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The Tracks Of My Years

Earlier this week Jayne at injaynesworld was talking about trains. She was talking about how President Obama was committing millions of dollars to build a high-speed train service. We don't have a high-speed train service in Canada. Some would argue we don't even have moderate-speed service but that's a subject for another time.


Jayne's story got me thinking about my childhood and the role trains played in it. For example, I remember as a kid getting a Lionel train set for Christmas one year. Lionel made smaller, "O gauge" trains and I recall subsequently adding to the set and spending hours and hours playing with it on the floor. I wasn't the only Lionel fan. Singer Neil Young apparently has a huge collection of Lionel trains and used to be a minority shareholder in the company.

I also recall my friend's father driving us - what seemed like miles - to the train tracks to watch freight trains go by. We'd lay down a couple of pennies on the track and then we'd wait what seemed like hours and then wave at the engineer and count the boxcars. Then we searched for our flattened pennies. Hey, this was quite an exciting activity for a couple of 7 year-olds.

A few years later my father, a federal public servant, was transferred from Toronto to Ottawa and, not owning a car, the family took the train. We had our own room and for a 10 year old it was like living in the lap of luxury.


Later, in grade school in Ottawa, my buddies and I used to hop trains on the track that ran behind the school. Lord knows what we were thinking. When we got caught we were told stories of kids falling and getting their legs or arms or even heads severed beneath the train's wheels. That put us off hopping trains.

But it didn't put us off hanging around the train tracks. At around the same time my buddies, the same reprobates I think, and I used to walk down the street from the school at lunch hour and duck under the train trestle where we'd eat our lunch, shoot the shit and smoke. Yep, I had my first cigarette by the train tracks.


Maybe that's why I liked the movie Stand By Me. The film was based on a Stephen King short story about a group of kids who go on a trip down the train tracks in search of the body of another kid who got struck by a train. It was one of those coming of age stories. I and my buddies walked plenty of railway tracks, although we never found a body. But seeing that film as an adult brought all those memories flooding back.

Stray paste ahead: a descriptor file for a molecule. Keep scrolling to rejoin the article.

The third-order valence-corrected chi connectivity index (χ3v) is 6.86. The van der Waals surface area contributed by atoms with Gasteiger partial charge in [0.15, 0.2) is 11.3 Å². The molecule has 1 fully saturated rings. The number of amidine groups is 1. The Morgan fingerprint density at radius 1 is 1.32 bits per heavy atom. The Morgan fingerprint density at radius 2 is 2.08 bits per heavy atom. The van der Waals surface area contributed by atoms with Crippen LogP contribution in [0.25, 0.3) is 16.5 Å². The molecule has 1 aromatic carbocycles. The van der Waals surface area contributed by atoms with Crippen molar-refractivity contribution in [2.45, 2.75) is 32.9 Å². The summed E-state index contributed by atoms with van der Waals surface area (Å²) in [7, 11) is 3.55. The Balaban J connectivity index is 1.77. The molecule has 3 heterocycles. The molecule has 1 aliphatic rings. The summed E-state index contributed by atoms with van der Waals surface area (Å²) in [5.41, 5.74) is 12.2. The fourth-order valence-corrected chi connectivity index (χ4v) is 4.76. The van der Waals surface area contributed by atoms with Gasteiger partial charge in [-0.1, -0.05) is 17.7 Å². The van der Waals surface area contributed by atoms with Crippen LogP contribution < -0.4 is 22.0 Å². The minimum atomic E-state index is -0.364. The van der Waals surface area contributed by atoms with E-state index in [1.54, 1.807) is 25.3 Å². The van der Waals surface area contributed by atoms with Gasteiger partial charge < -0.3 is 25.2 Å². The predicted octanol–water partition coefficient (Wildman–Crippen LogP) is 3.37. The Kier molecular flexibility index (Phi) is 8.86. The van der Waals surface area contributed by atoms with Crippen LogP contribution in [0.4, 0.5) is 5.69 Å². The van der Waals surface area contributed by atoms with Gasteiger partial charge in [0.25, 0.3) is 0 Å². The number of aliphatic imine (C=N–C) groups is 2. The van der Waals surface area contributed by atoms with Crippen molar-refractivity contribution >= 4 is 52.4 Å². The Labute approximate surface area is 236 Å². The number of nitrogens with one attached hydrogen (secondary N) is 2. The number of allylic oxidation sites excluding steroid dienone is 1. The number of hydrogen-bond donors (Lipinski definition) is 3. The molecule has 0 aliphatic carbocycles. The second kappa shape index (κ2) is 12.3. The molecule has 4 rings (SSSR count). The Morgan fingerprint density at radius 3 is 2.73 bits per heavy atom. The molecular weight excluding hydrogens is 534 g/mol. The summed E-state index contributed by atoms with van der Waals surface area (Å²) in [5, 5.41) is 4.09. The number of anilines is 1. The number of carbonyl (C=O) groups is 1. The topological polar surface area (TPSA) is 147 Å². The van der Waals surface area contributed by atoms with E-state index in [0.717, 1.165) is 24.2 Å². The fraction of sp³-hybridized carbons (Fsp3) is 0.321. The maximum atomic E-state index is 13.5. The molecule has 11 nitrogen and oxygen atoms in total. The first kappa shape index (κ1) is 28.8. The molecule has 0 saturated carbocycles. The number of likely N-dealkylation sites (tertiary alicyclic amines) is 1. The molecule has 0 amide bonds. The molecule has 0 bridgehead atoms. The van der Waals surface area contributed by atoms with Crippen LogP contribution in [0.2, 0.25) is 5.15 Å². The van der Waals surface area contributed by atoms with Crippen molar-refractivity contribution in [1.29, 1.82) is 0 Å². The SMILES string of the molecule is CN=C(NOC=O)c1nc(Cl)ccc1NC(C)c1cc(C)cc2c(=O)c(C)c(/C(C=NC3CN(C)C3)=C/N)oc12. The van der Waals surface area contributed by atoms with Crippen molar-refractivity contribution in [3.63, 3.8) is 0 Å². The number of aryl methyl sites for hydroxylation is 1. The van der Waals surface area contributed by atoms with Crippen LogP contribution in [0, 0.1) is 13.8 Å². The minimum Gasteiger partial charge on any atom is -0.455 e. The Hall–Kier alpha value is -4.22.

And that pretty much sums up my childhood relationship with trains. Thankfully, since then I haven't strayed too far off the beaten track.

Comments

Cruella Collett said…
Thanks for sharing your train of thought - it was a nice ride. I think there should be more trains in the world - it would make me happy (even if I am slightly derailed).
nonamedufus said…
Cruella: I'm speechless. You've out-punned me. Yeah, trains are the "ties" that bind.
Quirkyloon said…
Young boys still watch trains go by.

Nowadays they still do it, but in the safety of their home: video games. Oh, and they usually shoot things at it.

This was a sweet memory Nomie. Thanks for sharing it with us.
Linda Medrano said…
I remember as a child taking the train from San Francisco to Oklahoma City with my mother. My two sisters and I also had a "compartment" and thought it was very luxurious. The porter came in and put away our beds every day, and opened them up for us again at night. And there was a "dining car" that was as I recall pretty elegant.

But I never hung out around train tracks. I still don't. Pity. I may have missed something there!
nonamedufus said…
Quirks: Yeah, my memories are the real thing. Long before video games, for sure. I'm surprised I can remember, they were so long ago.
nonamedufus said…
Linda: I guess that means you didn't start smoking when you were eleven. By the way I quit about 15 years ago.
Leeuna said…
What a great stroll down memory lane. Thanks for sharing. I still live in the same neighborhood I grew up in and there is a railroad crossing just across the river from my house. I love to hear the trains at night. I think I'd be lost without that sound. I lived away for a few years and I never did get used to the quiet.
Murr Brewster said…
I know a few male adults who are still in love with trains. They're all brilliant and probably on the autistic spectrum somewhere, but they never smoked. I'm guessing you're not autistic, and I think it's the cigarettes that kept you social enough to blog. (I'm known for my scientific observations.)
Kelly said…
I still get a child-like thrill whenever I see trains. And of course I have to make the "Woo-woo!" sound.
Ziva said…
We didn't have trains in the town where I grew up, so it was always special when I got to ride the train to see grandma and grandpa. Yes, that's right, we do have trains in Finland.

I'm not sure they got the right kind though. It seems they got tropical weather trains when we really needed trains suited for a temperate climate. First hint of snow, cold, wind or rain they stop working and are 5 hours late.
00dozo said…
This reminded me of the time I lived right by Lock No. 7 on the Trent-Severn waterway for a few years and there was an abandoned railway line that ran across the river. The swing bridge for the train was still there and teenagers would jump off of the top of it into the canal which was about 25 feet below! Thankfully, no one was ever hurt.

The tracks were never removed and served as a nature and ATV trail in the summer and a snowmobile trail in the winter.
nonamedufus said…
Leeuna: Funny how the things we grew up with bring us so much comfort later in life.
nonamedufus said…
Murr Brwester: Glad you dropped by. You are indeed very observant. *cough, cough*
nonamedufus said…
Kelly: At my age I'm making the chugging sound and now and then I release some steam.
nonamedufus said…
Ziva: Count yourself lucky. We don't even need bad weather to make our trains late.